The Uprising of 60,000 Jamaicans That Changed the Very Nature of Revolt

Just Months After the Groundbreaking 1831 Rebellion, the British Empire Abolished Slavery

In the summer of 1831, a select group of enslaved people in northwest Jamaica began murmuring to each other about “the business.”

To mention the fledgling enterprise in the presence of a white master was a ticket to torture and likely death by hanging, so everyone took precautions to swear new recruits to secrecy. With a few months, more than 60,000 enslaved people had heard about the effort, through well-wired plantation networks.
 
Then, on the night of December 27, 1831, “the business” opened. The first signal fires were lit …

The ‘Ferociously Contested’ Story of How Blackness Became a Legal Identity | Zocalo Public Square • Arizona State University • Smithsonian

The ‘Ferociously Contested’ Story of How Blackness Became a Legal Identity

In Cuba, Virginia, and Louisiana, Colonial Laws Defining ‘Freedom’ Still Affected the Status of Citizens Centuries Later

How did Africans become “blacks” in the Americas?

Those who were forced into the ships of the infamous slave trade probably thought of themselves using ethnic and territorial terms that …

The Heartbreaking Love Letters That Spurred an Ohio Blacksmith to Join John Brown’s Raid | Zocalo Public Square • Arizona State University • Smithsonian

The Heartbreaking Love Letters That Spurred an Ohio Blacksmith to Join John Brown’s Raid

Dangerfield Newby’s Enslaved Wife Wrote Increasingly Desperate Missives That Inspired Her Husband to Join the Abolitionist Rebellion

Every October 16 marks the anniversary of John Brown’s historic raid on Harpers Ferry in West Virginia in 1859. Accompanied by 18 supporters, Brown, a radical abolitionist, hoped to …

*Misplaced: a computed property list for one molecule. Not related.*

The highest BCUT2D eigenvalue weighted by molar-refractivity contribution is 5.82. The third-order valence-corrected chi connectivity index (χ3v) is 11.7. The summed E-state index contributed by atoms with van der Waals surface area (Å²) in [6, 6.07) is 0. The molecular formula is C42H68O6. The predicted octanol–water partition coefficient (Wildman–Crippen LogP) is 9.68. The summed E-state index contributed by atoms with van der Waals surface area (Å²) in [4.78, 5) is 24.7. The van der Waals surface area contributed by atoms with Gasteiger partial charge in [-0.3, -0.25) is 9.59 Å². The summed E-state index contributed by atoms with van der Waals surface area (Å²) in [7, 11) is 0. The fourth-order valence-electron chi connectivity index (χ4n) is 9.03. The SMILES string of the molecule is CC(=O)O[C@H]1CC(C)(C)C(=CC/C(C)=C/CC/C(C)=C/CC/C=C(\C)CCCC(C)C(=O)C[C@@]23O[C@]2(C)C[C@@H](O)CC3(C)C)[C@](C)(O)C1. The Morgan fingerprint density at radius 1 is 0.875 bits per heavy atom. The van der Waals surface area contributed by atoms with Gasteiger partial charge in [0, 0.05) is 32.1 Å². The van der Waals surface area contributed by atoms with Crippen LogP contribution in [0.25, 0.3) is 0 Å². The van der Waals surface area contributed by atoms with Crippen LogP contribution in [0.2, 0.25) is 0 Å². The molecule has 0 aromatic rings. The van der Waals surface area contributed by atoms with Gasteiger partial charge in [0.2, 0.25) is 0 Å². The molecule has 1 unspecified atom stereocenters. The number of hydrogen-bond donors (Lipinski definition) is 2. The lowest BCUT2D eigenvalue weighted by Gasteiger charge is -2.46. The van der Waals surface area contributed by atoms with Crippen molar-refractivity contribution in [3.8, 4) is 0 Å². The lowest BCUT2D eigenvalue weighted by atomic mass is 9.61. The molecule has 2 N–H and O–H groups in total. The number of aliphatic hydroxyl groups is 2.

How Jamestown Abandoned a Utopian Vision and Embraced Slavery | Zocalo Public Square • Arizona State University • Smithsonian

How Jamestown Abandoned a Utopian Vision and Embraced Slavery

In 1619, Wealthy Investors Overthrew the Charter That Guaranteed Land for Everyone

In the summer of 1619, some of England’s first American colonists were carving up land seized from the Powhatan empire along the James River in Virginia. While the first settlers …

The Escaped Slave Who Discovered America

Esteban, a Captive of Spanish Explorers, Led an Eight-Year, 3,500-Mile Trek Across the Southwest and Mexico

“The first white man our people saw was a black man,” wrote historian and Pueblo native Joe Sando in Pueblo Nations.

Sando was referring to Esteban, an African who became the …

How African American Spirituals Moved From Cotton Fields to Concert Halls

After the Civil War, Touring Groups of Black College Singers Popularized Slavery-Era Songs, Giving Rise to a New Musical Genre

“Swing low, sweet chariot….” These words are familiar to many Americans, who might sing them in worship, in Sunday school, around campfires, in school, and in community choruses. But …